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New Alcohol Policy Has Education Focus

By Hyun Soo Kim
Associate News Editor

The Dormitory Council's new alcohol initiative was approved by the Office of Residence and Campus Activities early this term as a supplement to the Institute's alcohol policy.

As part of DormCon's proposal, two programs will be implemented by fall 1994. The Office of Residence and Campus Activities will train some dormitory residents to mix drinks and to serve alcohol safely at open parties through bartending courses and serving techniques.

Each house will also be required to have student monitors who are trained in first aid at parties.

"It's a supplement to the alcohol policy to encourage responsible drinking. Our purpose is to educate, not punish people," said Elizabeth T. Smith '93, DormCon president. "It's a better way to approach the problem."

"I've seen people uneducated about what alcohol can do to you. They abuse it because they are not educated," Smith said.

Individual dormitories will be responsible for implementing the policy at each of the dormitories.

The DormCon's 1991 alcohol policy proposal was rejected by the Residence and Campus Activities office because it would have allowed a large proportion of the house tax to be spent on alcohol. The new proposal makes no mention of the house tax issue, which affects the insurance liability of the Institute.

Plan includes bartending classes

The purpose of the initiative's two planks is to maintain safe parties. Each dormitory will be required to maintain a pool of trained and responsible bartenders to serve at dormitory-sponsored open events. The alcohol initiative only covers public parties.

Students will be trained in first aid, bartending, methods for preventing excessive drinking, and methods for dealing with inebriated people. According to the proposal, a "well-trained bartender is a person who will be alert to the dangers of underage and irresponsible drinking while promoting serving techniques that minimize abuse."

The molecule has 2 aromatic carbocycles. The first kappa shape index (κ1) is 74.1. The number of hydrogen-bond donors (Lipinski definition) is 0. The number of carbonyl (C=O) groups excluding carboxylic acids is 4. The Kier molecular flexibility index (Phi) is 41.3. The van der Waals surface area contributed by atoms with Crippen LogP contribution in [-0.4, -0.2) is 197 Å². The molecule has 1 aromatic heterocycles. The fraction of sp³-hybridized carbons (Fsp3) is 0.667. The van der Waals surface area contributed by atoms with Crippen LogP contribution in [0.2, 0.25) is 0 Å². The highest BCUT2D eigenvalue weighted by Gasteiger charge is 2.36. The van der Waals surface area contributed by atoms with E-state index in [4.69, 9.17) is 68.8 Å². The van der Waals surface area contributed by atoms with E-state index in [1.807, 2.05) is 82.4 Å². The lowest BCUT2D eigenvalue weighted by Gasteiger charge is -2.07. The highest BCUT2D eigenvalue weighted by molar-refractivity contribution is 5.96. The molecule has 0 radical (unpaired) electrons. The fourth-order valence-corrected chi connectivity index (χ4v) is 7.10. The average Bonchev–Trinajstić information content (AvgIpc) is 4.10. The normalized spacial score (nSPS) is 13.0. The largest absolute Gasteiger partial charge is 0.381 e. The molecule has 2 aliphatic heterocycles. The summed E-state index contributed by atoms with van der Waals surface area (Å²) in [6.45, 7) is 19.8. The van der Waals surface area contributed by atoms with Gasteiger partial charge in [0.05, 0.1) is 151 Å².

"The bartending/mixology course will be supplementing the course that already exists, which is the TIPS training. I think it will be an enjoyable class that people would take," Smith said.

"It's a good idea because a lot of servers [bartenders] don't know. I think safety is important point. ... I've been to a lot of parties, and there are potentially dangerous situations. It won't be hampering the party at all by giving training to bartenders," said Tariq M. Shaukat '94, East Campus president.

"A program that will teach bartenders to spot people who are drunk and to keep the bartender from liability is good. It won't do any harm," said Halston W. Taylor, the Random Hall housemaster.

Students monitor parties

Each dormitory is also required to have two trained student monitors at every open party. Monitors will observe the party and enforce safety and legal standards.

For example, monitors may request that students be assigned to check identifications for admission into the party or for serving alcohol. In addition, a monitor may prevent a bartender from serving any guest who is excessively intoxicated.

With sufficient reason, two monitors acting together may also suspend the dormitory from serving alcohol for the duration of the party. Monitors will report any violations to the Dormitory Council Judicial Committee.

"It doesn't affect our parties at all. We already have a Campus Policeman at our parties," said Baker House president, Daniel G. Sabanosh '94. "Two years ago we had TIPS training around and there was no problem in getting people for that."

"We already have some monitors during Residence/Orientation week. I know for a fact Baker people don't like to have things handed down on them, but I don't think the plan will have much effect on Baker residents," Sabanosh continued.

The proposal also recommends that MIT establish a first aid training program for all undergraduates as a requirement for graduation. The requirement may be met by a seminar or a physical education course. The proposal also recommended that each dormitory create an alcohol awareness program.

The proposal will be implemented by the new DormCon officers who will be elected at the DormCon meeting at 7 p.m. Thursday on the fourth floor of the Student Center. President, vice president, Judicial Committee chairman, and secretary/treasurer will be elected.